Deal With IT's Secretary Victoria Nicholls writes a regular column in the East Kent Mercury:
Living a greener lifestyle also means living more ethically. There have been reports lately about hedge fund managers speculating on food prices and causing huge price instability that threatens the most vulnerable people in the world.
World food prices are gradually increasing because of climate change, population growth and increased demand. Speculators are taking advantage of these trends and making them much worse which can be devastating for farmers. Prices for cocoa, for example, are at a thirty-year high but the price may fall as suddenly next year, leaving farmers wondering what to grow and causing shortages of important food crops. There are new pressures on land use because of the changing diets in different countries. With more affluence, the Chinese are moving to a more meat based diet and so need far more land to grow feed for more animals.
Speculating on anything will cause price fluctuations but it seems doubly unprincipled to speculate on food prices when this can cause starvation for many of the poorer people of the world. In recent years bankers have lobbied for less and less regulation, enabling them to speculate more easily in agricultural contracts, destabilising and driving up food prices. It is difficult to imagine a more unavailing way to earn a living; not making or mending anything, not working to help others, just gambling that certain prices may rise or fall and pocketing the profit.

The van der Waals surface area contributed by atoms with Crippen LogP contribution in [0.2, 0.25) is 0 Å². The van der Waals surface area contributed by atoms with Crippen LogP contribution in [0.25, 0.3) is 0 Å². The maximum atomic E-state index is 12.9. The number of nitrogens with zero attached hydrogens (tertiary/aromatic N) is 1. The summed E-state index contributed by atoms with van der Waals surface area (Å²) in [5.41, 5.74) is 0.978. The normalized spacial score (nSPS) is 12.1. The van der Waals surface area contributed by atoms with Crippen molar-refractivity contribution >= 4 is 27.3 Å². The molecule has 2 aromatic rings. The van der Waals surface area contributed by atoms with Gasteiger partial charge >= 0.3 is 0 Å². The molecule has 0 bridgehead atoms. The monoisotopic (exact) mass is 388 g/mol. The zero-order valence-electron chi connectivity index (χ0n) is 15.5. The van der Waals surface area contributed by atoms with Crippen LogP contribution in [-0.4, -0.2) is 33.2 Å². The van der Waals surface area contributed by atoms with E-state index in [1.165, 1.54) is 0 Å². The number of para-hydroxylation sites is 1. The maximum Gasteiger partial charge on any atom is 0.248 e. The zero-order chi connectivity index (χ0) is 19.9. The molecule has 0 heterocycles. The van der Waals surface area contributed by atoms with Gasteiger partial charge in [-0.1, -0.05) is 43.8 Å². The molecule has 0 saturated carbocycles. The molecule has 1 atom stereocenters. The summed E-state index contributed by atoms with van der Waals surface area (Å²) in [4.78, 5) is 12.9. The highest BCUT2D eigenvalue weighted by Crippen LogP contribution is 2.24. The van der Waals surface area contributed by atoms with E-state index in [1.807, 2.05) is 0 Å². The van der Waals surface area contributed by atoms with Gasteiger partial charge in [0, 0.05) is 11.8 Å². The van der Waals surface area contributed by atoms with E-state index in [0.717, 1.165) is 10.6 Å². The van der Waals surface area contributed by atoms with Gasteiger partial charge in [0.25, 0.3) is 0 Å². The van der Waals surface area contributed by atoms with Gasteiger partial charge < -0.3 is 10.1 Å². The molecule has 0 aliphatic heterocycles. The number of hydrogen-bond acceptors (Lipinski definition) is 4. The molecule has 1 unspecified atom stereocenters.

City traders, with their huge bonuses, have caused house prices to rise in London and, to a lesser extent, throughout the country, making it impossible for young people to get on the property ladder. Greed fuelled the economic crisis that the world is now battling to get under control and this must somehow be curtailed if we are to live sustainably.